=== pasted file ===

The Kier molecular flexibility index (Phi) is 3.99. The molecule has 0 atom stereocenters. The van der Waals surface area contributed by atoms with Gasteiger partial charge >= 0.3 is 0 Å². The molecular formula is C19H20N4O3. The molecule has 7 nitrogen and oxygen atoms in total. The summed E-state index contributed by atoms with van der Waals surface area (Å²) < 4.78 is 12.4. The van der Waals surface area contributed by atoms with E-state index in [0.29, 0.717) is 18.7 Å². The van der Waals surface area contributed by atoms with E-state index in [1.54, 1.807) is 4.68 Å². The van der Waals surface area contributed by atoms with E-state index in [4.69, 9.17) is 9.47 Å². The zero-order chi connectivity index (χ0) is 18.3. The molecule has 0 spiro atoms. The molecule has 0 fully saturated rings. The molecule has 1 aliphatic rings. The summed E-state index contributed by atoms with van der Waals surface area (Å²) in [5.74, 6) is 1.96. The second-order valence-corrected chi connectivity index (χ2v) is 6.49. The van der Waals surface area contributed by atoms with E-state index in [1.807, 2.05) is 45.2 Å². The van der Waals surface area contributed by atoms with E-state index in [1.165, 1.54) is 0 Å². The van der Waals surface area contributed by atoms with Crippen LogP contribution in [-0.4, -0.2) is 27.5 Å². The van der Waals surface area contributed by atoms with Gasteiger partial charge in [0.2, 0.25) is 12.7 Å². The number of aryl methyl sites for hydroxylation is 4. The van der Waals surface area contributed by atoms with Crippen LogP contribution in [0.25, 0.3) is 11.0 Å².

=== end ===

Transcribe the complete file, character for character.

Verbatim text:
The Kier molecular flexibility index (Phi) is 3.99. The molecule has 0 atom stereocenters. The van der Waals surface area contributed by atoms with Gasteiger partial charge >= 0.3 is 0 Å². The molecular formula is C19H20N4O3. The molecule has 7 nitrogen and oxygen atoms in total. The summed E-state index contributed by atoms with van der Waals surface area (Å²) < 4.78 is 12.4. The van der Waals surface area contributed by atoms with E-state index in [0.29, 0.717) is 18.7 Å². The van der Waals surface area contributed by atoms with E-state index in [1.54, 1.807) is 4.68 Å². The van der Waals surface area contributed by atoms with E-state index in [4.69, 9.17) is 9.47 Å². The zero-order chi connectivity index (χ0) is 18.3. The molecule has 0 spiro atoms. The molecule has 0 fully saturated rings. The molecule has 1 aliphatic rings. The summed E-state index contributed by atoms with van der Waals surface area (Å²) in [5.74, 6) is 1.96. The second-order valence-corrected chi connectivity index (χ2v) is 6.49. The van der Waals surface area contributed by atoms with E-state index in [1.807, 2.05) is 45.2 Å². The van der Waals surface area contributed by atoms with E-state index in [1.165, 1.54) is 0 Å². The van der Waals surface area contributed by atoms with Crippen LogP contribution in [-0.4, -0.2) is 27.5 Å². The van der Waals surface area contributed by atoms with Gasteiger partial charge in [0.2, 0.25) is 12.7 Å². The number of aryl methyl sites for hydroxylation is 4. The van der Waals surface area contributed by atoms with Crippen LogP contribution in [0.25, 0.3) is 11.0 Å².